We hope you find useful information here on yoga, ashtanga yoga, and our shala community.
Are you curious about Ashtanga yoga, Mysore practice, and what differentiates this system from other yoga classes? To help you, we’ve put together a few A’s to your Q’s about how it works.
We hope the information below not only demystifies this practice for you, but also inspires you to START your path to healing through the power of this transformative practice.
To view our class schedule and to sign up for classes head on over to our shala page.
Still have some questions? Send us an email. We do receive quite a lot, so it may take a little while to reply. Please be gentle.
(Image © Danielle Tsi)
Ashtanga yoga is most commonly translated to eight limb yoga. Ashtau which is the root of this word stands for eight. As a practitioner of this system you will study and actively practice the first four limbs: Yamas, Niyamas, Asana, and Pranayama. The last four limbs— Pratyahara, Dharana, Dhyana, Samadhi— will arise as a result of your practice.
In the West it is more common (though not always the case) that students enter this path through the third limb - asana.
Why? Because our body, senses and our mind are what allows our spirit and soul to experience this world and this plane.
It is how we perceive and experience our own reality and life as we know it as the body and mind collects, informs and stores our experiences. We work with the body through asana along the path of karma yoga (yoga in action) as we move everyday.
To begin practice in the ashtanga yoga system the student will encounter the tristhana method, or three focal point approach to practice. This three pronged approach include first asana - the postures, second - the breath through the cultivation of a steady and easeful breathing pattern, and third - drishti or gazing point at which you pinpoint your awareness. There is a saying, where your gaze goes, prana flows. Once you begin to build your focus in practice, this focus will flow over into other areas of your life.
A Note to Beginners
As a dedicated practitioner of ashtanga yoga, students will be asked to honor two main principles that are the primary hallmark of this system, differentiating it from other traditions.
The first principle is that the student practices within the sequential set series of postures linked through vinyasa (the breath) and two, the student practice these series of postures daily 3-6 times a week. The best way to learn the series is through Mysore style classes.
What is Mysore style and how is it different from a led class?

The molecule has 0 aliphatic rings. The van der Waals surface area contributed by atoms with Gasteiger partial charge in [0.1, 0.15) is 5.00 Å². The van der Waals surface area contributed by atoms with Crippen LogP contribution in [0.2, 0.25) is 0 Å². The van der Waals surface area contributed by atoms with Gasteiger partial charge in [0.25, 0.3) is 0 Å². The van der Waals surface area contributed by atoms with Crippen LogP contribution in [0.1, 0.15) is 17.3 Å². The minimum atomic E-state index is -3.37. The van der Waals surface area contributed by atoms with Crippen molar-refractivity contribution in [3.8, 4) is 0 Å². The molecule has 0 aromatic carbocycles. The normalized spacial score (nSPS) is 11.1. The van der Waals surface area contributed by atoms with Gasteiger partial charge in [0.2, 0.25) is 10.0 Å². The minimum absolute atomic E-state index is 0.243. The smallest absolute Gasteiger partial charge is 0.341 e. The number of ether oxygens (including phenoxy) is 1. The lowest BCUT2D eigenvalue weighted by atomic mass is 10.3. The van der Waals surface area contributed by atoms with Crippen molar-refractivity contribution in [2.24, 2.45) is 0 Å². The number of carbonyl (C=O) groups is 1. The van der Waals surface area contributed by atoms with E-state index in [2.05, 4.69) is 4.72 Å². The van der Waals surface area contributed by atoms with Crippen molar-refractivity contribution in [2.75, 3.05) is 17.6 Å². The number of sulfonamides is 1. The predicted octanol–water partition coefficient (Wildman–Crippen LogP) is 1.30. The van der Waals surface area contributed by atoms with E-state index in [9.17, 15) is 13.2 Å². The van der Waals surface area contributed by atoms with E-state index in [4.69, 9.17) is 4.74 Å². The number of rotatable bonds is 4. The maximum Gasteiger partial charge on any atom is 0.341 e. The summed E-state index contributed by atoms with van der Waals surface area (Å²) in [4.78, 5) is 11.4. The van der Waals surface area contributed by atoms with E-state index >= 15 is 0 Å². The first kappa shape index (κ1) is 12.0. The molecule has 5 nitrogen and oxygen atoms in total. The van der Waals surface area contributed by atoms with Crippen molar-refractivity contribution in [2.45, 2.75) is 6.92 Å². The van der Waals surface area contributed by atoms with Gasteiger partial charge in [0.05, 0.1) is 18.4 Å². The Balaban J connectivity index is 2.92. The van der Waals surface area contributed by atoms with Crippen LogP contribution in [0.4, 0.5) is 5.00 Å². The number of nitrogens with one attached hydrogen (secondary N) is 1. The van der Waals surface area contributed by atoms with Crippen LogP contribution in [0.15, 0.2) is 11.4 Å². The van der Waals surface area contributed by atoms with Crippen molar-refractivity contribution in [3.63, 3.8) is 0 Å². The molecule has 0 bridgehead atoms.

Mysore style is a self-paced practice where you work in relationship with your teacher. This is the best way to learn Ashtanga Yoga, and the perfect starting point for beginners. Rather than being led through the sequence within a group as with most guided classes, you will learn the system at your own pace, gradually to cultivate a consistent self-practice.
In this class, all experience levels practice together, creating a dynamic and harmonious classroom community. This allows the teacher to support and assist each student where and when they need it.
New postures will be added gradually. Your own practice time will vary depending on your pace and the number of postures you’ve learned. As you learn new postures, your practice time will lengthen.
* A note to beginners. Anticipate that your practice time will be anywhere from 20-40 minutes on your first visit to the shala.
** Need a visual? Check out this video with Fiona Stang, Ekam Inhale and Ashtanga Yoga Vancouver on Mysore Ashtanga.
Great. So what’s the difference between Led Primary & Mysore Style Practice?
Led primary is for students who have an established regular Mysore Ashtanga practice. In this class, the teacher will call out the names of the poses in Sanskrit according to the classical vinyasa count. This class is a complement to regular Mysore practice and will allow you to work on efficiency in your practice and refine what you have learned in Mysore style classes.
As the full sequence of poses are meant to be learned gradually, if you have not yet completed the sequence you may stop and observe or simply stop at where you are in your Mysore practice and finish on your own. Visitors who have an established Ashtanga Yoga practice may join this class. If you have not studied at the shala, please contact us prior to your first visit.
Most Mysore programs are five days a week. Why is your program only three days a week?
As we open up our new yoga home for the community, we’ve made the decision to start simple with a three day a week program. Generally speaking, three days a week is a minimum for cultivating a new practice, and some students may find it difficult to begin with five or six days.
Our intention is to expand into a full program. As our yoga community grows over time we will accommodate the need for an expanded program.
* A note from Charina:
It is my personal belief that if you learn how to cultivate a home practice, especially within the first few months of learning this system, your practice will naturally become self-driven, rather than teacher or environmental-driven. There is a beauty, but also great challenge to cultivating a home practice. Beauty—in your ability to intentionally set aside time for your own breath and moving meditation and empowerment— in cultivating the discipline to overcome the internal and external challenges of distractions and obstacles you may face in setting up a home practice.